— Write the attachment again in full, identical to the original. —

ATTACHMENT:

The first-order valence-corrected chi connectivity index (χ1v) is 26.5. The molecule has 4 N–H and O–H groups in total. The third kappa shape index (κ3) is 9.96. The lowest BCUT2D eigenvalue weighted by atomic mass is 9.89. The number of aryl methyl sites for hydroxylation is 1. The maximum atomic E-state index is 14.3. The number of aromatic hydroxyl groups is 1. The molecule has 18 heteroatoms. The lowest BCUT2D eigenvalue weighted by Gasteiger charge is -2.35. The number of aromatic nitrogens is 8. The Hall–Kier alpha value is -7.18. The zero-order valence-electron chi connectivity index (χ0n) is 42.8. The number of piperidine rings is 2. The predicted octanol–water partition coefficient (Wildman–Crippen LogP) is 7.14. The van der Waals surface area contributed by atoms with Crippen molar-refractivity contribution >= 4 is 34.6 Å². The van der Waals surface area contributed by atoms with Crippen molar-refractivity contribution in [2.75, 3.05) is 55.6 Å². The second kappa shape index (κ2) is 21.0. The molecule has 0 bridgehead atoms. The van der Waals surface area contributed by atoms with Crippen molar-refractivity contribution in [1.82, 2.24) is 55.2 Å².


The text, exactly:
The first-order valence-corrected chi connectivity index (χ1v) is 26.5. The molecule has 4 N–H and O–H groups in total. The third kappa shape index (κ3) is 9.96. The lowest BCUT2D eigenvalue weighted by atomic mass is 9.89. The number of aryl methyl sites for hydroxylation is 1. The maximum atomic E-state index is 14.3. The number of aromatic hydroxyl groups is 1. The molecule has 18 heteroatoms. The lowest BCUT2D eigenvalue weighted by Gasteiger charge is -2.35. The number of aromatic nitrogens is 8. The Hall–Kier alpha value is -7.18. The zero-order valence-electron chi connectivity index (χ0n) is 42.8. The number of piperidine rings is 2. The predicted octanol–water partition coefficient (Wildman–Crippen LogP) is 7.14. The van der Waals surface area contributed by atoms with Crippen molar-refractivity contribution >= 4 is 34.6 Å². The van der Waals surface area contributed by atoms with Crippen molar-refractivity contribution in [2.75, 3.05) is 55.6 Å². The second kappa shape index (κ2) is 21.0. The molecule has 0 bridgehead atoms. The van der Waals surface area contributed by atoms with Crippen molar-refractivity contribution in [1.82, 2.24) is 55.2 Å².